LukeW’s post on design left me in a thoughtful mood after I read it. He’d linked to an article about Samsung’s design culture and the clashes between Bay Area rockstar designers and the inhouse product development teams.
It wasn’t the content of the article that struck me, as it was rather balanced, quoting former Samsung designers as well as pointing out the arrogance of insisting your concept be manifested exactly as presented. It was the headline that Fast Company magazine selected to accompany the article that was revealing.
Why Samsung Design Stinks isn’t the sort of headline one would expect from a mainstream business and design magazine. Its clickbait of the very worst sort, one imagines they’d have a page 3 girl covering her nudity with an iPad cover or some such thing.
Its also very revealing, given the magazine’s audience is primarily those active in the design and innovation industry, of the sort of culture they’re intent on cultivating. The sentence that Luke left out in his quote from the article was this one:
The designers would dig in their heels, refusing to budge on their grand idea or see how it might fit into Samsung’s vast production line.
This kind of brings us back to the old conversations about business and design. Luke’s post offers hints of the challenge, as he touches upon the issue from all sides.
Yes, he’s saying, design has definitely clambered up the value chain, just as it was hoping to do so all these years we’ve been thinking and writing on this overlap between business and design. But it struggles to effect change. It struggles to be heard. And it struggles to find its voice even though the boardroom door has been opened.
How much of this is due to design’s culture?
Over a decade ago, I signed up for the first prototype of a semester long class with the working title of Design Languages. Conceptualized by John Grimes, it had less to do with the form factor of a device – how we traditionally interpret the phrase ‘design language’ – and more to do with Aristotle’s rhetoric. If I recall correctly, Brandon Shauer was also in that class – it was meant to teach us a structured argument for making an effective case for a particular design direction or concept, from the business perspective.
Grimes said (in his curmudgeonly way) that we designers were completely useless at standing up in front of a roomful of finance types, product managers and brand gurus and had no skills worth mentioning in making a powerful business case for our design concepts. Our design schooling had only taught us how to say “Its cool” or “I like this one in pink and black”. And for the money men and MBA types that simply wasn’t good enough to invest in a production line or product launch.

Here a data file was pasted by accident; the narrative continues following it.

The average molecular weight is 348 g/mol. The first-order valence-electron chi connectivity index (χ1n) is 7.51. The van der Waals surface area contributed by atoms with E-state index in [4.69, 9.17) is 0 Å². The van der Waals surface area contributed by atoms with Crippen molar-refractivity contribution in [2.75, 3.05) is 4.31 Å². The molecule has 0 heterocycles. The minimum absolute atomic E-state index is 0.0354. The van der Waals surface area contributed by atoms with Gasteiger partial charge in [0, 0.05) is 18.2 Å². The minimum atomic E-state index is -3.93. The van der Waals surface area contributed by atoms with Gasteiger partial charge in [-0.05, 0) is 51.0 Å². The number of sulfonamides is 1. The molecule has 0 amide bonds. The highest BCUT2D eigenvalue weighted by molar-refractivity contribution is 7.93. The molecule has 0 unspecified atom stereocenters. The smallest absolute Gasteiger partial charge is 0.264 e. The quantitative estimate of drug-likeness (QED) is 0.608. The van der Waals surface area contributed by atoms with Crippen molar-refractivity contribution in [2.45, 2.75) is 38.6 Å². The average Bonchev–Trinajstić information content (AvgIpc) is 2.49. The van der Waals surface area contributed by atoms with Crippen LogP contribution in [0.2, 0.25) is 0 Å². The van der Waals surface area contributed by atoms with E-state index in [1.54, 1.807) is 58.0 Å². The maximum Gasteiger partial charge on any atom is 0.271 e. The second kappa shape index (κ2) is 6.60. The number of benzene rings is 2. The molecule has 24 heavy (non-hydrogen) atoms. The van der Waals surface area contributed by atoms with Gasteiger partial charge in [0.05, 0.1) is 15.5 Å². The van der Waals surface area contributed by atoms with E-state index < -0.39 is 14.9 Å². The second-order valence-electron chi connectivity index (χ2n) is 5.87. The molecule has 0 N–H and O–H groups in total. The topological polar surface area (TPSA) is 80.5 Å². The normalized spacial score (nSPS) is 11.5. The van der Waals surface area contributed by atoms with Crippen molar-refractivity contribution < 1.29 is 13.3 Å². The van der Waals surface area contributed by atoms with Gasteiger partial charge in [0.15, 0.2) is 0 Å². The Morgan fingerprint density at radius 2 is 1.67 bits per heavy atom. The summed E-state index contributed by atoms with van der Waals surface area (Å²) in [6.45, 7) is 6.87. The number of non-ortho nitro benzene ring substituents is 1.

The class went on to evolve into a proper course but as the guinea pigs in the first prototype I think we had a better deal – we were video taped making our attempts at persuading a roomful of sceptical left brain suits to put cash down on our concepts, and if you knew Grimes, you’d know the devastating critiques we received in return.
Learning how to talk the language of business, as a designer, and thus having the skill to make the investment case for why one’s concept must see the light of day is the part that’s missing in the scenario painted by LukeW’s post.
Its not enough to be valued, one must be able to justify one’s value as an investment decision and demonstrate the returns.
If there is a cultural clash, its embedded here. On one side it’s inarticulate designers expecting their concept’s value to be comprehended and understood, implicitly; feeling like they’re banging their head against the wall of Excel pushing philistines in ties and suits. On the other, its middle managers who must justify their bottomlines and their market shares dealing with the demands of design’s divas.
To note, I too have worked with one of Samsung’s global design teams. Yes, there are elements of truth in the article about their corporate culture and approach but at the same time, its also design’s responsibility to find a way to be heard, since they’re the ones who claim to own the concept of being ‘user centered’, right? Snarky headlines really aren’t the way to build bridges.
PS. I developed a workshop for the Stanford ME 310 program held here in Finland based on the original principles of Grimes’ worksheet, simplifying the language for a multicultural classroom. I’ll put that up in a post soon.